N. Carolina team to pull up pirate ship's anchor
WILMINGTON, North Carolina
WILMINGTON, North Carolina (Reuters) - North Carolina archaeologists will attempt to retrieve an anchor this week from the wreckage of the notorious pirate ship Queen Anne's Revenge -- just as its resurrected on the big screen in the new movie release of "Pirates of the Caribbean."
Research teams from the University of North Carolina-Wilmington and Cape Fear Community College set sail on Thursday to try and pull the anchor to the surface at a site where archaeologists say the ship wrecked nearly 300 years ago.
Queen Anne's Revenge was the legendary ship used by Blackbeard, the infamous English pirate who operated around the West Indies and the east coast of the American colonies.
Named after his flowing black beard, he was reported to have worn lit fuses under his hat to frighten his adversaries.
"Blackbeard and piracy are important threads in eastern North Carolina's maritime heritage fabric," said Linda Carlisle, the state's cultural resources secretary.
"The historic and economic value of this project is enormous," she said.
In 1717, Blackbeard captured a French slave ship and renamed it Queen Anne's Revenge.
Blackbeard, whose real name was widely believed to be Edward Teach or Thatch, settled in Bath, North Carolina, where he eventually received a governor's pardon.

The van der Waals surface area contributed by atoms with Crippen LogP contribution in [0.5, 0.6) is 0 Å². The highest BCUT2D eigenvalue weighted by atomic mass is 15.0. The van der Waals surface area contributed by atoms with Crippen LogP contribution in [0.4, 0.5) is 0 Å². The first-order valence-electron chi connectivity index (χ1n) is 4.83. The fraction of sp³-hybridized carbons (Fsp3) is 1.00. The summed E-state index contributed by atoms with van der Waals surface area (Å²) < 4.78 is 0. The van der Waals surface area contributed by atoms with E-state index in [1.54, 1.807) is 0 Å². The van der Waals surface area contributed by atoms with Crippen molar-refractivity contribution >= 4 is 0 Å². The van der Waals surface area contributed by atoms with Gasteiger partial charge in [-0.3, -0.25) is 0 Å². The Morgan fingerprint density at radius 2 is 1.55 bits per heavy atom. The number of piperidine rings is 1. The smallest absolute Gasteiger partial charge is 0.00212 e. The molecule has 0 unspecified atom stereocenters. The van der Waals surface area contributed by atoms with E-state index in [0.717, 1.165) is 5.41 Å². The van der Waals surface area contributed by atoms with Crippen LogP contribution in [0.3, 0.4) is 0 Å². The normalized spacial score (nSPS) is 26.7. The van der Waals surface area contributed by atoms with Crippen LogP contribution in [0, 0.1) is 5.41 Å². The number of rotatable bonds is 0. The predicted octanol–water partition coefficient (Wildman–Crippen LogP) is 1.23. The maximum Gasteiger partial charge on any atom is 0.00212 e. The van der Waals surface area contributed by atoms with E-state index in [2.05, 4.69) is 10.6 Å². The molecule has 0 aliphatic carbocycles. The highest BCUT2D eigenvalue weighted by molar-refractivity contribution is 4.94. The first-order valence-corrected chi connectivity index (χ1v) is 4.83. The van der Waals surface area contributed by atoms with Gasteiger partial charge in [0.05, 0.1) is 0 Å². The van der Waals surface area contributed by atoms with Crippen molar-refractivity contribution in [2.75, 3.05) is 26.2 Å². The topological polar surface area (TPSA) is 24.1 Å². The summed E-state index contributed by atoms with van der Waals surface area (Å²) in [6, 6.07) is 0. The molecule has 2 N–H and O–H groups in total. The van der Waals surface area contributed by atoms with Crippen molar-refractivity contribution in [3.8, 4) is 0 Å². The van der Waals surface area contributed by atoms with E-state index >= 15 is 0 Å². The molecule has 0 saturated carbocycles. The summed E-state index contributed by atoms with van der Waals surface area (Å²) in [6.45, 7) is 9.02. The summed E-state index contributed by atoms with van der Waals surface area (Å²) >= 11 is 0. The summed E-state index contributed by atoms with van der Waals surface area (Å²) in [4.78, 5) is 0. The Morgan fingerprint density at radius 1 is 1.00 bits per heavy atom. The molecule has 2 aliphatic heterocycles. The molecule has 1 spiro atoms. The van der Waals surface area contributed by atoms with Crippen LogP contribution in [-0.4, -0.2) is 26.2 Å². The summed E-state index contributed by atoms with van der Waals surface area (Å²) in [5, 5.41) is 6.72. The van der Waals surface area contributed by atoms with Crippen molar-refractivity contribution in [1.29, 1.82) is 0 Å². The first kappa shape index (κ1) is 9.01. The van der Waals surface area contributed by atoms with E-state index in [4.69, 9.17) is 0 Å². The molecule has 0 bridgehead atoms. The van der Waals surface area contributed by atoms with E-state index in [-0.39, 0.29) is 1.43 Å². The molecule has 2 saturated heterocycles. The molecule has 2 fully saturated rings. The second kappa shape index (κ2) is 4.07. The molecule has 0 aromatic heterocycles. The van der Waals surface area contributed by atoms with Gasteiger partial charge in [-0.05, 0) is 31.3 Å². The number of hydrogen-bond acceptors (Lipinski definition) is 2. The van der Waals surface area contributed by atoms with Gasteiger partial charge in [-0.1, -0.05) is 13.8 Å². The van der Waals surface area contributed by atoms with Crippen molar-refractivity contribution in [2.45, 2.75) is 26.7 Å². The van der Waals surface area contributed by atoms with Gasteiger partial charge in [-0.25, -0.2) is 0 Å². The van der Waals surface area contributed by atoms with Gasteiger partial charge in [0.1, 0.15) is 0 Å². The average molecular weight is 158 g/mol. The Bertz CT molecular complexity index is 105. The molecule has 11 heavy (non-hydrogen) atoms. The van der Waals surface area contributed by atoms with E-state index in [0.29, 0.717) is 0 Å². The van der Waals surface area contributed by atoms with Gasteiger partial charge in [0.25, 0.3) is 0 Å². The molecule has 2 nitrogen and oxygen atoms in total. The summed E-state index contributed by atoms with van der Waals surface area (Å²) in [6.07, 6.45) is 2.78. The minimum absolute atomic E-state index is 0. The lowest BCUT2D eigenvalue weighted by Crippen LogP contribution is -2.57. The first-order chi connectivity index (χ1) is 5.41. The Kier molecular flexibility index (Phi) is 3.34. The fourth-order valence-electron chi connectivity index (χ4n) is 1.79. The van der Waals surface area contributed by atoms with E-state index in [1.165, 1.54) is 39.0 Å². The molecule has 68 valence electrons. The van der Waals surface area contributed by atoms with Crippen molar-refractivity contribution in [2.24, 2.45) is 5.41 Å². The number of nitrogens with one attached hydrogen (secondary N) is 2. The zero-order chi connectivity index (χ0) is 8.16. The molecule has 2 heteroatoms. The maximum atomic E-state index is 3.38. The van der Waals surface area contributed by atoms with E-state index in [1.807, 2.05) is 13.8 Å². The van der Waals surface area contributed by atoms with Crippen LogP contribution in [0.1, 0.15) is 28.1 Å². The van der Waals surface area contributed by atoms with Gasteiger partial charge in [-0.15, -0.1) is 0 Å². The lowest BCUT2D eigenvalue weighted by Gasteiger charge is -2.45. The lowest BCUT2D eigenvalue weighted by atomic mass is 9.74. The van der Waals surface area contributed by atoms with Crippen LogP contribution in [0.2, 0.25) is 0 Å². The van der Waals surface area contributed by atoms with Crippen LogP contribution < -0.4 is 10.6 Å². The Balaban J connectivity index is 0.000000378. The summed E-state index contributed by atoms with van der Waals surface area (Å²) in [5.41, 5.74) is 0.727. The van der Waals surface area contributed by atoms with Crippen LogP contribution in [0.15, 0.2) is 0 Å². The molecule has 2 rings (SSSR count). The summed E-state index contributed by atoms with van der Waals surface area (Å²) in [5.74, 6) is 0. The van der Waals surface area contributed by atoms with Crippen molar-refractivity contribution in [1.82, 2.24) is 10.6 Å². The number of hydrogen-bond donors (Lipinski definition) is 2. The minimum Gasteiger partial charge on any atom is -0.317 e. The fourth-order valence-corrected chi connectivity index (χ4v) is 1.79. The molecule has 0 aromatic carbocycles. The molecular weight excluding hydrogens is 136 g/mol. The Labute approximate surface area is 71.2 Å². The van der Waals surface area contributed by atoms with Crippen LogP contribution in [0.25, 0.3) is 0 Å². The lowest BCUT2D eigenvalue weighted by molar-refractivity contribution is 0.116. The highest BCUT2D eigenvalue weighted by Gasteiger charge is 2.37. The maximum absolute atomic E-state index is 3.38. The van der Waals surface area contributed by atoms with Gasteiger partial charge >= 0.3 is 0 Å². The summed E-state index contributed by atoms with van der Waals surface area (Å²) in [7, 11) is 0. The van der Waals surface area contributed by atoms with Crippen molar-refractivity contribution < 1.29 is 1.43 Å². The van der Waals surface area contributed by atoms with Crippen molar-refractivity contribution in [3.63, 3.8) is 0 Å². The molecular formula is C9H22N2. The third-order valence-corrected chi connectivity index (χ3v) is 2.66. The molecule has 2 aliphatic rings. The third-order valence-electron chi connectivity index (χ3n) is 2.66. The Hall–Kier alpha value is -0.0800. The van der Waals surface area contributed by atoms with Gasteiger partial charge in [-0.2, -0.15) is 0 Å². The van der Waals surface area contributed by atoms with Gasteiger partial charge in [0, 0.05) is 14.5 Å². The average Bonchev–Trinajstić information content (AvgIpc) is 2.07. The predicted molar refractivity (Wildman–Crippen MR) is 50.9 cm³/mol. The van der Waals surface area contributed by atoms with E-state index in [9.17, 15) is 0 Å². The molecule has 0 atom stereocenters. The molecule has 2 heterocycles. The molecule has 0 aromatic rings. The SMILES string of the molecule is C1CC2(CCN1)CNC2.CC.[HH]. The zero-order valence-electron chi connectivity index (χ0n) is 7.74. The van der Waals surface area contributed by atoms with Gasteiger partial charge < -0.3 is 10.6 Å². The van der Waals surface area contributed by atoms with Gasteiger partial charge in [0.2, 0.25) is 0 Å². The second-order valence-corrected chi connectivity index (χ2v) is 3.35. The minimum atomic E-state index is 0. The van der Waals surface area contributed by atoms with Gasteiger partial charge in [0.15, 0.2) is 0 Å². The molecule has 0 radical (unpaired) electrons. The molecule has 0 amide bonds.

Some experts say he grew bored and returned to piracy.
He was killed by volunteers from the British Royal Navy in November 1718, five months after the ship thought to be Queen Anne's Revenge sank.
The ship will be featured in the fourth movie of the Disney "Pirates of the Caribbean" franchise, which hits U.S. movie theatres on Friday.
The Queen Anne's Revenge shipwreck site, located off North Carolina's coast, has yielded more than 250,000 artefacts and is listed on the National Register of Historic Sites.
The area was located in 1996 by a Florida company called Intersal, Inc.
The anchor is believed to be the second biggest on the site, measuring about 13 feet (4 metres) long with arms that are eight feet (2.4 metres) wide and weighing about 3,000 pounds (1,360 kg), said Mark Wilde-Ramsing, a deputy state archaeologist.
He described the effort as an "archaeologist's dream come true."
The largest exhibit of Queen Anne's Revenge artefacts ever assembled will be shown starting June 11 in Beaufort at the North Carolina Maritime Museum in a new exhibition titled "Blackbeard's Queen Anne's Revenge 1718."
(Editing by Kevin Gray and Todd Eastham)
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